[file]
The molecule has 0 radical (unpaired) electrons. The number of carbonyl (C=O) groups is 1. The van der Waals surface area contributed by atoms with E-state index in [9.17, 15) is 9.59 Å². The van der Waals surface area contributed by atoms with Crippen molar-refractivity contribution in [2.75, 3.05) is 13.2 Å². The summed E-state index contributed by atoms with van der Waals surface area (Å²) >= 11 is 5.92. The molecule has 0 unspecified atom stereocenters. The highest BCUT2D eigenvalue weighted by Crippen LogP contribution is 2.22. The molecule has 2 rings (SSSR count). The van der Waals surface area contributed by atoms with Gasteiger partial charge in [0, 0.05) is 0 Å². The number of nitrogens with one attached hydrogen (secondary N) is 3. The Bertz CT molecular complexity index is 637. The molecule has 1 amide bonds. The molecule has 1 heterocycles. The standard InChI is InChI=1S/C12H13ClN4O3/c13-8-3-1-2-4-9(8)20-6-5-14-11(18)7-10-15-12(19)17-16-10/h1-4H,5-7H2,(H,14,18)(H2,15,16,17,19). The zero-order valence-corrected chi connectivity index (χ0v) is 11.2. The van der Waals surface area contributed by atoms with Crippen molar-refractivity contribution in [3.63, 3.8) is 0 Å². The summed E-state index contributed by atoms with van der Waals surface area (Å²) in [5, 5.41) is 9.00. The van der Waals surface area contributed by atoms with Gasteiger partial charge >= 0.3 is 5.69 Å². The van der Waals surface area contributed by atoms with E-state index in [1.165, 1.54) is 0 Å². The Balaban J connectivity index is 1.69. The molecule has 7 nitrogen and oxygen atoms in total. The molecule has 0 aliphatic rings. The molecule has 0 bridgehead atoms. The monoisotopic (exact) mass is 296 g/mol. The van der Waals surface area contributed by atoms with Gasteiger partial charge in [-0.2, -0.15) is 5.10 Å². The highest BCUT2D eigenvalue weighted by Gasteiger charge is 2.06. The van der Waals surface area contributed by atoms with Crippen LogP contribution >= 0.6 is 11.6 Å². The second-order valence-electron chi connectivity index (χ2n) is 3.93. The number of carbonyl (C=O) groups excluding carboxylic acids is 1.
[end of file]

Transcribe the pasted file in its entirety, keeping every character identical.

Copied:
The molecule has 0 radical (unpaired) electrons. The number of carbonyl (C=O) groups is 1. The van der Waals surface area contributed by atoms with E-state index in [9.17, 15) is 9.59 Å². The van der Waals surface area contributed by atoms with Crippen molar-refractivity contribution in [2.75, 3.05) is 13.2 Å². The summed E-state index contributed by atoms with van der Waals surface area (Å²) >= 11 is 5.92. The molecule has 0 unspecified atom stereocenters. The highest BCUT2D eigenvalue weighted by Crippen LogP contribution is 2.22. The molecule has 2 rings (SSSR count). The van der Waals surface area contributed by atoms with Gasteiger partial charge in [0, 0.05) is 0 Å². The number of nitrogens with one attached hydrogen (secondary N) is 3. The Bertz CT molecular complexity index is 637. The molecule has 1 amide bonds. The molecule has 1 heterocycles. The standard InChI is InChI=1S/C12H13ClN4O3/c13-8-3-1-2-4-9(8)20-6-5-14-11(18)7-10-15-12(19)17-16-10/h1-4H,5-7H2,(H,14,18)(H2,15,16,17,19). The zero-order valence-corrected chi connectivity index (χ0v) is 11.2. The van der Waals surface area contributed by atoms with Crippen molar-refractivity contribution in [3.63, 3.8) is 0 Å². The summed E-state index contributed by atoms with van der Waals surface area (Å²) in [5, 5.41) is 9.00. The van der Waals surface area contributed by atoms with Gasteiger partial charge >= 0.3 is 5.69 Å². The van der Waals surface area contributed by atoms with E-state index in [1.165, 1.54) is 0 Å². The Balaban J connectivity index is 1.69. The molecule has 7 nitrogen and oxygen atoms in total. The molecule has 0 aliphatic rings. The molecule has 0 bridgehead atoms. The monoisotopic (exact) mass is 296 g/mol. The van der Waals surface area contributed by atoms with Gasteiger partial charge in [-0.2, -0.15) is 5.10 Å². The highest BCUT2D eigenvalue weighted by Gasteiger charge is 2.06. The van der Waals surface area contributed by atoms with Crippen LogP contribution >= 0.6 is 11.6 Å². The second-order valence-electron chi connectivity index (χ2n) is 3.93. The number of carbonyl (C=O) groups excluding carboxylic acids is 1.